Discover exactly what mentoring in the workplace consists of, its benefits, and how to set up your mentoring programme.
Mentoring is a fantastic route for employees looking to develop skills and advance their careers.
As HR or L&D professionals, you will want to support your people through every step of their journey and mentoring stands to create many benefits.
In this blog, we’ll go through:
- What mentoring in the workplace is plus the types of mentoring
- The benefits of mentoring
- How to set up a mentoring programme
Let’s get started.
We’re experts when it comes to mentoring. Learn more about our mentoring and coaching tool, ThinkLink, to see how you can better create and report on development relationships.
What is mentoring in the workplace?
Mentoring in the workplace is where a relationship is formed between colleagues to encourage growth and development.
Traditionally, a mentor is a more senior colleague, while the mentee is someone looking to develop skills, their career, or get advice and support.
Informal mentoring is where an employee takes a shine to a colleague and offers to mentor them or ‘take them under their wing’.
These types of mentorships have their benefits, but they don’t ensure that the right people get connected and can sometimes be a little nepotistic.
As such, to avoid any biases, you need to establish formal mentoring to give equal opportunities to your people.
Related: Best mentoring tools and resources to try
What about coaching and sponsorship?
According to Laurie Baedke, there are three different types of relationships in the workplace:
In her book, she defines them as follows:
Mentorship is development oriented;
Sponsorship is advancement oriented;
Coaching is performance oriented.
The difference between each is important, as it gives each different goals, and as a result, different outcomes.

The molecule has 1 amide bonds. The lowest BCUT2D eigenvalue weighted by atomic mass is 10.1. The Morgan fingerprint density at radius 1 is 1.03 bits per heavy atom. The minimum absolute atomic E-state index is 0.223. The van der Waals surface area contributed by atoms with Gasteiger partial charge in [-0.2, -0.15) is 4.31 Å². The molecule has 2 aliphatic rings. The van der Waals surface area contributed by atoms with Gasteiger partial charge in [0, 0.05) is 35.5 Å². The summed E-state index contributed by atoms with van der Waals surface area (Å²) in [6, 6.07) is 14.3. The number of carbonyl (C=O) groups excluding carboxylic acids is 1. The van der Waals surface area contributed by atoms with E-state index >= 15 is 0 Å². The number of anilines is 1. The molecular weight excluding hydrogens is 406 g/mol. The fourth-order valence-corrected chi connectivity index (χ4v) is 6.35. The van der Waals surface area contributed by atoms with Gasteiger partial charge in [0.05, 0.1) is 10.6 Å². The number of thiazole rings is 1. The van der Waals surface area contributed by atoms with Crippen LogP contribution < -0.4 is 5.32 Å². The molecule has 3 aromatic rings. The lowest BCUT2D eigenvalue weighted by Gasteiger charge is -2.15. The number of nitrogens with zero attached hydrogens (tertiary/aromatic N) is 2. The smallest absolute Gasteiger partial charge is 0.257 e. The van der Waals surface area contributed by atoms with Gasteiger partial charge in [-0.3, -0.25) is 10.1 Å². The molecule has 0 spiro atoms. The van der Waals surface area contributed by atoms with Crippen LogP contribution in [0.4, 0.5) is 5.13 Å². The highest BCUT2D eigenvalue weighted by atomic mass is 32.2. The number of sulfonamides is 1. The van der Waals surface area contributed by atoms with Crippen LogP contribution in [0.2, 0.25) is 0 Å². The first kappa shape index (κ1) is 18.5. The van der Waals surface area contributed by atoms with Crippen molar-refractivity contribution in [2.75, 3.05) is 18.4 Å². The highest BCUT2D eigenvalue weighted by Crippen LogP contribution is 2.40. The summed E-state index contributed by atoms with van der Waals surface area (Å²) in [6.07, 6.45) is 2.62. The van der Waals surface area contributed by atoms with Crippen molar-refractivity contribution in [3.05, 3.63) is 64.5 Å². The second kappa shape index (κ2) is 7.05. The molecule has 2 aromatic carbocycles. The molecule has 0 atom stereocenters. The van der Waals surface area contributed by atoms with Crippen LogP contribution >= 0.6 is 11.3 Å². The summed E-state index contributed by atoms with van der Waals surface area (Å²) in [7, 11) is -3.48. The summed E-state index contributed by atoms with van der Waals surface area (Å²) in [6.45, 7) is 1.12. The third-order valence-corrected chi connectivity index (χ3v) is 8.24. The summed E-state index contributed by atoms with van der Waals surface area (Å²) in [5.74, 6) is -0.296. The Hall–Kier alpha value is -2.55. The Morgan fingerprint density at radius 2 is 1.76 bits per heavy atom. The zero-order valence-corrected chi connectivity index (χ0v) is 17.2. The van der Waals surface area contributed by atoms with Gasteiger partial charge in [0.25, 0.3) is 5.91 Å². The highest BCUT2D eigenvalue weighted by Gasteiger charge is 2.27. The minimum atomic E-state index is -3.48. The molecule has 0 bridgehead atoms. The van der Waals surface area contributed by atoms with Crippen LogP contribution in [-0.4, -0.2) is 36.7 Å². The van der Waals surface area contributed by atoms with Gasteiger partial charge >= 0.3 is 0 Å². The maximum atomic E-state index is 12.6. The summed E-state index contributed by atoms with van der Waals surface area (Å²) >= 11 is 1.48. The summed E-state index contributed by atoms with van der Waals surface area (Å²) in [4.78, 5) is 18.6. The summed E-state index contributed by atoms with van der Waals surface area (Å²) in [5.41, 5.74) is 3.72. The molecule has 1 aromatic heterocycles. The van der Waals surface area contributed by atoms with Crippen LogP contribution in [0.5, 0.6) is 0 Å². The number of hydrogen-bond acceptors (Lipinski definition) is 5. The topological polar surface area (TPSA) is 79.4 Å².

Being aware of this ahead of time can shape how the relationship pans out.
🚀 Pro Tip
Our ThinkLink tool allows you to create any type of relationship with its own set of parameters and rules, giving you complete control of how relationships progress and develop.
Types of mentoring to try out
There are several different types of mentoring, usually:
- One-on-one mentoring
- Peer mentoring
- Group mentoring
- Reverse mentoring
Let’s go through these in a bit more detail.
This is the most typical type of mentoring that probably comes to mind. It’s a traditional model where one mentor and one mentee enter a mentorship to help the mentee develop and grow in their role.
In this type of mentoring, the mentor will have more experience in an area that the mentee is interested in, whether that’s career, leadership, or general skills.
Of course, the focus is on the mentee, but the mentor will also benefit as they develop skills like leadership, prioritisation, and communication.
This type of mentoring usually encourages a more long-term relationship which can have a huge impact on confidence, motivation, development, and even mental health.
As mentioned earlier, this can be broken down into formal and informal mentoring.
Formal mentoring has specific objectives and measurable outcomes. Meanwhile, informal mentoring is more organic and usually happens as a result of a pre-existing relationship between two employees.
Peer mentoring is where two people come together in a mentorship but both are a similar level or age range.
As such, it’s not about passing down knowledge and experience, it’s more about sharing similar experiences and the learning taken from those experiences.
This type of support usually works best as part of onboarding, or more specific initiatives like employees coming back from parental leave.
This type of mentoring is where a mentor will work with a number of mentees as part of one group.
The mentor will lead sessions and all the mentees will share their own experiences and knowledge.
This type of mentoring is good at impacting more mentees in a shorter period, but of course, it means there’s less individual impact.
It’s often used as a way of upskilling groups, creating knowledge-sharing routes, or bringing separate teams together.
This is where a more junior person mentors a more senior colleague in an organisation.
This type of mentoring recognises there are skills gaps on both sides of a mentoring relationship. The most common use of this type of mentoring is to upskill senior employees on digital technology that junior colleagues will pick up more naturally.
All mentoring has the potential to utilise reverse mentoring as there are always skills and experiences one person will have that another won’t. But this type of program formalises that.
What are the benefits of mentoring?
There are a wide range of benefits available with mentoring. And it’s not just the mentee who stands to gain something from a mentoring programme.
Mentoring can positively impact everyone involved, including the organisation.